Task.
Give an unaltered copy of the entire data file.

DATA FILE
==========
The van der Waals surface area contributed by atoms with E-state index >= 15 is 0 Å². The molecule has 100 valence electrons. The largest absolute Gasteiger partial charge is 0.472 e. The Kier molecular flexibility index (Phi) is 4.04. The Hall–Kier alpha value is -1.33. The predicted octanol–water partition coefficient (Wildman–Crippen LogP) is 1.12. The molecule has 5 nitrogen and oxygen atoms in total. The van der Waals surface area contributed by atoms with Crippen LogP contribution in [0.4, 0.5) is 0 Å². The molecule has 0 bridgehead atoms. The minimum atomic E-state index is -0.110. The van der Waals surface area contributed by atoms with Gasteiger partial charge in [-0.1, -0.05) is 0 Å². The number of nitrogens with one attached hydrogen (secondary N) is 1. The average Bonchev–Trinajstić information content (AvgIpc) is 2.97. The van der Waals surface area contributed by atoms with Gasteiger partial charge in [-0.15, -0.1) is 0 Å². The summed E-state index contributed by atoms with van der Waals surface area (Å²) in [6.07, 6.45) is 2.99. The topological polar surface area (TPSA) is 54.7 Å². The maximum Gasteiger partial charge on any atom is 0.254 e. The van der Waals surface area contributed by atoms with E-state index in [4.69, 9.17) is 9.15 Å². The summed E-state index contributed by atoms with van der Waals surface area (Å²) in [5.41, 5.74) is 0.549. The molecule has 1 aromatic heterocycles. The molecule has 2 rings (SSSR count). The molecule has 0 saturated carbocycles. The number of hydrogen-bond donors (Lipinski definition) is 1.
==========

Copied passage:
The van der Waals surface area contributed by atoms with E-state index >= 15 is 0 Å². The molecule has 100 valence electrons. The largest absolute Gasteiger partial charge is 0.472 e. The Kier molecular flexibility index (Phi) is 4.04. The Hall–Kier alpha value is -1.33. The predicted octanol–water partition coefficient (Wildman–Crippen LogP) is 1.12. The molecule has 5 nitrogen and oxygen atoms in total. The van der Waals surface area contributed by atoms with Crippen LogP contribution in [0.4, 0.5) is 0 Å². The molecule has 0 bridgehead atoms. The minimum atomic E-state index is -0.110. The van der Waals surface area contributed by atoms with Gasteiger partial charge in [-0.1, -0.05) is 0 Å². The number of nitrogens with one attached hydrogen (secondary N) is 1. The average Bonchev–Trinajstić information content (AvgIpc) is 2.97. The van der Waals surface area contributed by atoms with Gasteiger partial charge in [-0.15, -0.1) is 0 Å². The summed E-state index contributed by atoms with van der Waals surface area (Å²) in [6.07, 6.45) is 2.99. The topological polar surface area (TPSA) is 54.7 Å². The maximum Gasteiger partial charge on any atom is 0.254 e. The van der Waals surface area contributed by atoms with E-state index in [4.69, 9.17) is 9.15 Å². The summed E-state index contributed by atoms with van der Waals surface area (Å²) in [5.41, 5.74) is 0.549. The molecule has 1 aromatic heterocycles. The molecule has 2 rings (SSSR count). The molecule has 0 saturated carbocycles. The number of hydrogen-bond donors (Lipinski definition) is 1.